From the monthly archives: "November 2010"
What's That Bug? does not endorse extermination

Preying Mantis
Location: Somerville, MA
November 20, 2010 3:28 pm
Hi – I found this in my front yard in Somerville, MA on a perennial sunflower. I identified it as a preying mantis that shouldn’t be this far North, so I was wondering what you had to say about it. I found a second mantis on the same day that looked totally different that I couldn’t even locate in a guidebook. Will submit that one as well. It was late September, early afternoon.
Signature: Jess

Male Chinese Mantis

Second Somerville MA Preying Mantis
Location: Somerville, MA
November 20, 2010 3:29 pm
This one was fat and slow and brown all over. I could have picked it up and it wouldn’t have batted a buggy eyelash. I didn’t pick it up, btw.
Signature: Jess

Female European Mantis

Hi Jess,
We took the liberty of combining your two emails into one posting.  We agree that you probably have two different species of Mantids here, but the most obvious difference between them is that the smaller individual is a male and the larger individual is a female.  We believe both of your individuals are introduced species.  We believe the male is a Chinese Mantis,
Tenodera aridifolia sinensis.  According to BugGuide, it is:  “Tan to pale green. Forewings tan with green along front margin. Compound eyes chocolate-brown at sunset, pale tan soon after sunrise and during the day.”  BugGuide also indicates it is “Widely distributed in the U.S. due to the availability of commercially purchased egg-cases.”  We found a photo of a female European Mantis, Mantis religiosa, on BugGuide that is a very close match to your female, and BugGuide indicates:  “From “National Audubon Society Field Guide to North American Insects & Spiders” (1), p. 397:  This mantid was accidentally introduced in 1899 on nursery stock from southern Europe. At a time when Gypsy Moth Caterpillars were burgeoning in the eastern states, it was recognized almost immediately as a beneficial predator. However, mantids are so cannibalistic that they are rarely numerous enough to have much effect in depleting caterpillar populations.”  Any experts in Mantis identification are welcomed to confirm or correct our species identifications.

Male Chinese Mantis

Thank you so much! This has been somewhat of a local mystery now – to the point of one friend begging me to put these pups up on your site. I’m sure you can feel a general collective sigh of relief at our bugs having identities!

What's That Bug? does not endorse extermination

Unknown bug
Location: Deloraine Tasmania
November 21, 2010 9:28 pm
Hi there
I have this strange ant in my back yard its about an inch long and i only ever see one by itself
Signature: Anne Bailey

Blue Ant

Hi Anne,
Even though it is called a Blue Ant, this flightless female wasp is a Flower Wasp in the family Tiphiidae.  The Blue Ant is
Diamma bicolor, and we found wonderful information on Oz Animals.  Here is the text from Oz Animals:  “Identification  Blue Ants are not ants at all but the wingless females of a species of Flower Wasp. The female is has a glossy blue green body with reddish legs. They move across the ground with a rapid restless motion with abdomen raised above the ground. The winged male and is slender and much smaller with more typical wasp appearance. Males have black with white spots on the abdomen. The female wasps paralyse mole crickets as food for their larvae. The female wasp can give a painful sting if disturbed, but they are not commonly encountered by people.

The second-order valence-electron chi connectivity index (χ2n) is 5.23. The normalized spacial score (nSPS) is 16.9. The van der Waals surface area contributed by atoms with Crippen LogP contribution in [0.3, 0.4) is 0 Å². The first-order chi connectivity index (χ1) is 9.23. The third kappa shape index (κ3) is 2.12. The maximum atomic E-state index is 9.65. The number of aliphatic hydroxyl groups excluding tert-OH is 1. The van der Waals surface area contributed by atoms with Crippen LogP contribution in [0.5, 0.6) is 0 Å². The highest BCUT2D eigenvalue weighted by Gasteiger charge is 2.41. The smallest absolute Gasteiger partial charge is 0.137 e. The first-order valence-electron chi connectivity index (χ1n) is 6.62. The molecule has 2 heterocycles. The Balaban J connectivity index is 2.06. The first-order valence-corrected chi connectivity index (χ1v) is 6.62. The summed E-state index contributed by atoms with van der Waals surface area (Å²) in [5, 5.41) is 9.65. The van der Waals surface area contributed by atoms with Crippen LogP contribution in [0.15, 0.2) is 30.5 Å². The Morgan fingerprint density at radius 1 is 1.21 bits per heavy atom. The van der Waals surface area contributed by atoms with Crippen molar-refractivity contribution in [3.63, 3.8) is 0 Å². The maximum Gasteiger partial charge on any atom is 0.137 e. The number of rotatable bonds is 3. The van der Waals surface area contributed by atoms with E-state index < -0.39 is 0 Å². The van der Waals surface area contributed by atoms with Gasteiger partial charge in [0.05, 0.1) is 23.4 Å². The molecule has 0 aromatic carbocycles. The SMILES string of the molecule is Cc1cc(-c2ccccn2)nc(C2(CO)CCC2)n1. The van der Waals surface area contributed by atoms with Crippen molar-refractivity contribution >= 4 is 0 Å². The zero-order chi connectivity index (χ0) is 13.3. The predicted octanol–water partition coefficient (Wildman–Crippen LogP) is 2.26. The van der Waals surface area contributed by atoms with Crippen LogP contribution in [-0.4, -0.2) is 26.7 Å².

Size  length: females 23mm, males 15mm
Food  Adults feed on nectar.
Breeding  Blue Ants are parasitic wasps and lay their eggs on mole crickets. The female wasp runs over the ground like an ant looking for a mole cricket to parasitise. She paralyses the mole crickets with a sting and lay an egg on it. When the egg hatches, the larva feeds on the cricket.
Range  Blue Ants are found in Tasmania, New South Wales, Victoria and South Australia.

What's That Bug? does not endorse extermination

Steel GREEN Cricket Hunter Wasp!?
Location: Palm Springs 2009
November 21, 2010 1:28 pm
This steel blue cricket hunter wasp was found and caught at palm springs 2009. Its hard to see in the photo, but it is bright green. I cant find any kind of wasp like it on the internet or my bug book. I want to know if it is a new species, a mutation, a perfectly normal wasp defect, or just another kind of wasp.
Signature: -Aidan

Cricket Hunter

Hi Aidan,
We located an image on BugGuide of a Cricket Hunter in the genus
Chlorion that is a green color.  The genus page on BugGuide provides this information:  “Dr Ascher’s comments:  …Note greenish or purplish color of many Chlorion vs. blue in Chalybion. The shape of the pronotoum is more strongly notched in Chalybion; …the head of Chlorion is broader.”   We will check with Eric Eaton to confirm the identification of this Thread Waisted Wasp in the genus Chlorion, probably Chlorion aerarium.

What's That Bug? does not endorse extermination

Interesting Caterpillar
Location: Central Texas
November 21, 2010 6:16 pm
I took a picture of this today (11/21/2010) in Central Texas. Is it a Mournful Sphinx Caterpillar?
Thanks
Signature: Matt

Rustic Sphinx Caterpillar

Hi Matt,
You have the correct family, but the wrong species.  We believe this is a Rustic Sphinx Caterpillar,
Manduca rustica, based on images posted to the Sphingidae of the Americas website which indicates it feeds on lantana, the plant upon which you photographed your individual.

What's That Bug? does not endorse extermination

this is the second part of the life cycle.
November 21, 2010
Location:  dirt road 4 miles north of nederland colorado in western boulder county.
the next stage the caterpillars turn brown.

Two Tailed Swallowtail changes color